The inheritor of this precarious situation was Spencer Eccles, president of First Security before his uncle George’s death, and now the person entrusted with transforming First Security into the healthy financial institution it had once been. In addition to handling the instability of the bank, Eccles also had to restore First Security’s vitality in the tall shadows cast by the bank’s former leaders, the nationally known and highly reputable triumvirate of Marriner and George Eccles and Elbert Bennett. Spencer Eccles’ approach was significantly different than the approach employed by his uncle, indeed the only approach known in First Security’s history. Spencer Eccles immediately ceded more authority to First Security’s branch managers, imploring them to spend less time managing and spend more time selling, and began to steer the bank away from real estate loans toward consumer and small commercial loan business.
Four years later, in 1986, First Security’s rebound still had not materialized, and, if anything, the bank’s financial condition had worsened. The region’s natural resource market reached its nadir that year, the state of Utah ruled that out-of-state banks could purchase troubled Utah banks, and financially powerful Citicorp entered First Security’s service area. Against this backdrop, Spencer Eccles announced First Security’s 1985 earnings, yet another disappointing result. However, the bank’s earnings finally began to rise in the late 1980s, primarily as a result of the measures put into place by Spencer Eccles.
A return to more financially robust times enabled First Security to increase the number of banks operating in the First Security system, something the bank did with considerable speed in the late 1980s and early 1990s. From 1989 to 1993, First Security acquired 18 financial institutions in five states, adding nearly $3 billion to its assets. In 1993, the most prodigious year of First Security’s acquisitive activity, it completed nine bank purchases, setting the tone for the bank holding company’s future in the 1990s. In August of that year, First Security bought Nevada Community Bank, then in November completed the largest acquisition in its history, purchasing the First National Bank in Albuquerque for $193 million. With deposits totaling $1.18 billion, First National added 26 branch offices, including 3 in New Mexico, to First Security’s rapidly growing empire. Later that same month, First Security acquired Continental National Bank, with deposits of $264.5 million, then merged it with Nevada Community Bank to form First Security Bank of Nevada.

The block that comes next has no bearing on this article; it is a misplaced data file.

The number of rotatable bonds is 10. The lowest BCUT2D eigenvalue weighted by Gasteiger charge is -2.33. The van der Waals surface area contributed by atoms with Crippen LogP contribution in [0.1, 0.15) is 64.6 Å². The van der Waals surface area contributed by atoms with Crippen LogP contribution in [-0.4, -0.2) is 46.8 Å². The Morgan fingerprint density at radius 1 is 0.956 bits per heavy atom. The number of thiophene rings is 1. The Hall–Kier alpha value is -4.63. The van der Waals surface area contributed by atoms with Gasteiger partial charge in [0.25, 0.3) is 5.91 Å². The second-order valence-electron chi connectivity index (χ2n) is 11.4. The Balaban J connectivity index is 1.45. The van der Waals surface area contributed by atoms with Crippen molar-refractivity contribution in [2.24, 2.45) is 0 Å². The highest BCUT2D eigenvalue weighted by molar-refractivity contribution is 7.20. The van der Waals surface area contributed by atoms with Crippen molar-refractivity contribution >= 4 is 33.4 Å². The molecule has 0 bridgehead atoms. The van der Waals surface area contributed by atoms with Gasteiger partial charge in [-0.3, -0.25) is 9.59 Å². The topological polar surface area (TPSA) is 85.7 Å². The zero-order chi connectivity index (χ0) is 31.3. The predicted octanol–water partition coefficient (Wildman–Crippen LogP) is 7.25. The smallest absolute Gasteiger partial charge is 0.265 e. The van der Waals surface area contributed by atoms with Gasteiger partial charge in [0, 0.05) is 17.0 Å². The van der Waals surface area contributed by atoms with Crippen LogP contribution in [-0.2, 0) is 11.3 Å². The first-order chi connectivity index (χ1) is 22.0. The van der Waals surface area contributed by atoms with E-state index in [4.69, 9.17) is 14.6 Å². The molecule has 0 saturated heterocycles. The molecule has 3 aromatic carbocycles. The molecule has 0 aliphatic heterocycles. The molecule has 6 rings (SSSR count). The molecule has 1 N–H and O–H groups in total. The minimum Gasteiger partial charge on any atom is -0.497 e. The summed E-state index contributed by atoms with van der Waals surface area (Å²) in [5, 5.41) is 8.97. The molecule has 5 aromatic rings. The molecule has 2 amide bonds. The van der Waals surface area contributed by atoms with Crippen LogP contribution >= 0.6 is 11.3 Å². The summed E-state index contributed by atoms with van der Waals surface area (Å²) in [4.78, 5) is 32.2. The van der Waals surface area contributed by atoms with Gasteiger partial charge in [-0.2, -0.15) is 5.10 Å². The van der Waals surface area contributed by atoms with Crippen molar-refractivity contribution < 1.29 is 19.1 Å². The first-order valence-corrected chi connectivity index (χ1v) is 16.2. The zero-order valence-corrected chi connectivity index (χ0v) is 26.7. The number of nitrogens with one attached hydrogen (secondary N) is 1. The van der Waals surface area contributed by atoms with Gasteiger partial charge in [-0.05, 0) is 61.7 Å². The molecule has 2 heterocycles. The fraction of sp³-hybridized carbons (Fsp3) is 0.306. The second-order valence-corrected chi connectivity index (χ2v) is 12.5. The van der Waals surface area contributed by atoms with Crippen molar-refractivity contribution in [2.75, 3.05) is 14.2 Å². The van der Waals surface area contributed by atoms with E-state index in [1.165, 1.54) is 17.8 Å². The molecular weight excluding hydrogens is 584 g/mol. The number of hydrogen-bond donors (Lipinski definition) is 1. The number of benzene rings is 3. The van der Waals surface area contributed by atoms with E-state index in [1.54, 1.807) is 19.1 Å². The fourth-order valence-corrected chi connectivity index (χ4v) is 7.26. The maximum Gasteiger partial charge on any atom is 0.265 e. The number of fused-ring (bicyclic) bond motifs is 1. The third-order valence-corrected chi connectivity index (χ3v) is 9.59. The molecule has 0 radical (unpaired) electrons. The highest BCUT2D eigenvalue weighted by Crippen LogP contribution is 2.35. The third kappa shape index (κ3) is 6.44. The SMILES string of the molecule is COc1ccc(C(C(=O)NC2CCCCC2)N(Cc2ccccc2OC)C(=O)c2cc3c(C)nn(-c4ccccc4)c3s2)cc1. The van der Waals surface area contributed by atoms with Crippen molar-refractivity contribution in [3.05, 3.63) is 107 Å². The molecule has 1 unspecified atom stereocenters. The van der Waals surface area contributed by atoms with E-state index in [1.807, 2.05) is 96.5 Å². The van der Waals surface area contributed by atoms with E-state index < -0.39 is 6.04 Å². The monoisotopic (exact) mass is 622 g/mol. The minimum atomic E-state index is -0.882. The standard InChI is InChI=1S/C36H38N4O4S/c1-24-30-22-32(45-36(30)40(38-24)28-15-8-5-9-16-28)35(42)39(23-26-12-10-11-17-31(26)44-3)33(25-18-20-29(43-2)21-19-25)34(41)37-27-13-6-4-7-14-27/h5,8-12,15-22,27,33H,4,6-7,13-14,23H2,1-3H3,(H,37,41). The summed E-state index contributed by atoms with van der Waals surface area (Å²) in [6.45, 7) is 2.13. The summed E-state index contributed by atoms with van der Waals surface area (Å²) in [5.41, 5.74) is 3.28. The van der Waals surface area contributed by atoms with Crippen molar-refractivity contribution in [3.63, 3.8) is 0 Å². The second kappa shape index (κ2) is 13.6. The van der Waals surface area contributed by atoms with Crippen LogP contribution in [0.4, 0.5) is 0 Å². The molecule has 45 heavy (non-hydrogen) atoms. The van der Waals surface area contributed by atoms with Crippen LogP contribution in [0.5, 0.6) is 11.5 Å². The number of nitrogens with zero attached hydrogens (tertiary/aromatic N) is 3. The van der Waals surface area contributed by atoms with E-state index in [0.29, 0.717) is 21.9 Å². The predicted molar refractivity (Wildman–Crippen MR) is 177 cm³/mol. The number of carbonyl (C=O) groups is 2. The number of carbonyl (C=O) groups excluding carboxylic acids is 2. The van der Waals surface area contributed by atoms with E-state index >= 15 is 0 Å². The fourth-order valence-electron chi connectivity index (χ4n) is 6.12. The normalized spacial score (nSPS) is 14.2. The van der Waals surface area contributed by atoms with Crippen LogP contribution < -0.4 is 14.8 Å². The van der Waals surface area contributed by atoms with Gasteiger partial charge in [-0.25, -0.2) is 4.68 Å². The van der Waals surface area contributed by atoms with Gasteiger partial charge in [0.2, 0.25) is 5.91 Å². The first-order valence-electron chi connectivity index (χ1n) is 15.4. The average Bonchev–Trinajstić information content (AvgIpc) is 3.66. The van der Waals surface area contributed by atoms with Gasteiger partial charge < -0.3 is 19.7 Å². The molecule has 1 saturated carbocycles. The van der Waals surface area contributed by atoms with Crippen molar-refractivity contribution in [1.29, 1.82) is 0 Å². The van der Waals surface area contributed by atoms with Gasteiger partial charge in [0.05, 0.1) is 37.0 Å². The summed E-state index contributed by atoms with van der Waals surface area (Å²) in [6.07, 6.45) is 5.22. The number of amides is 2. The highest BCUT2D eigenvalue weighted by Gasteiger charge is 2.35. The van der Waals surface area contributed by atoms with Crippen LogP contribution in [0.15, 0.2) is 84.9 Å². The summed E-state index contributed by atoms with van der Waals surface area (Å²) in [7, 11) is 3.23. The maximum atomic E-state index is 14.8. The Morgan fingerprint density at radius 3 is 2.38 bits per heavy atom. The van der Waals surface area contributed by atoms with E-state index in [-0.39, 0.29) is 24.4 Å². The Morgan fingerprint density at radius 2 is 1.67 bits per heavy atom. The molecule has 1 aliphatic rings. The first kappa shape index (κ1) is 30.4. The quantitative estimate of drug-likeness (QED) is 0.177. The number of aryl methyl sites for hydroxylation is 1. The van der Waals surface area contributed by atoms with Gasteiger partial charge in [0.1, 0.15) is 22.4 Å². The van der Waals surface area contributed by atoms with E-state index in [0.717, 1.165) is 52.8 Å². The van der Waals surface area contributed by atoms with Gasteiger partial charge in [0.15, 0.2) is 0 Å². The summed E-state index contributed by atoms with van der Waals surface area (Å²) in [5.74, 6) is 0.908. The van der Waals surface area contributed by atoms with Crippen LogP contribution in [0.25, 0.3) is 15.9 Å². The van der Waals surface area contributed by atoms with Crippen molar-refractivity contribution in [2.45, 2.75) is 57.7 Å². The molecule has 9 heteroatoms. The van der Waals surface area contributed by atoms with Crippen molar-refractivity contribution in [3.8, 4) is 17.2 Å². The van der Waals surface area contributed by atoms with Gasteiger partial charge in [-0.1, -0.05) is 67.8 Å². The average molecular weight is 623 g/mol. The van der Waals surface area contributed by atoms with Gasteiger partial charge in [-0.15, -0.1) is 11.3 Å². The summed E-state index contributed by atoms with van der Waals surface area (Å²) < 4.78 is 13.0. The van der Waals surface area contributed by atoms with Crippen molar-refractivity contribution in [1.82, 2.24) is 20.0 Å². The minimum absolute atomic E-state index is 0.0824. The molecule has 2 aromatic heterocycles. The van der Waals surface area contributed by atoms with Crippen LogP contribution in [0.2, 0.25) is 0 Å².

Entering the mid-1990s, First Security continued to search for additional financial institutions to add to its banking system, fully recovered from the ills that afflicted the bank holding company during the early 1980s. The pace of the company’s expansion and the price paid for it, particularly the $193 million paid for First National Bank in Albuquerque, led some critics to contend that it was too rapid and potentially damaging to First Security’s financial resources. Whether this evaluation bore any validity or not stood as the pivotal question as First Security and the Eccles family moved toward the 21st century.
First Security Bank of Utah, N.A.; First Security Bank of Idaho, N.A.; First Security Bank of Oregon; First Security Bank of Rock Springs, Wyoming; First Security Investment Management, Inc.; First Security Investor Services; First Security Insurance, Inc.; First Security Life Insurance Co. of Arizona; First Security Leasing Co.; First Security Mortgage Co.; First Security Information Technology, Inc.; First Security Service Co.; First Security Business Investment Corp.
“Bank and Insurance Stocks,” The Commercial and Financial Chronicle, May 27, 1965, p. 22.
Button, Graham, “Strong Genes,” Forbes, May 25, 1992, p. 12.
“First Security Corp.,” The Wall Street Transcript, November 16, 1970, pp. 22, 325.
Heins, John, “The Decline and Fall of the House of Eccles,” Forbes, March 10, 1986, p. 75.
Weberman, Ben, “Letting George Do It,” Forbes, July 7, 1980, p. 49.
—Jeffrey L. Covell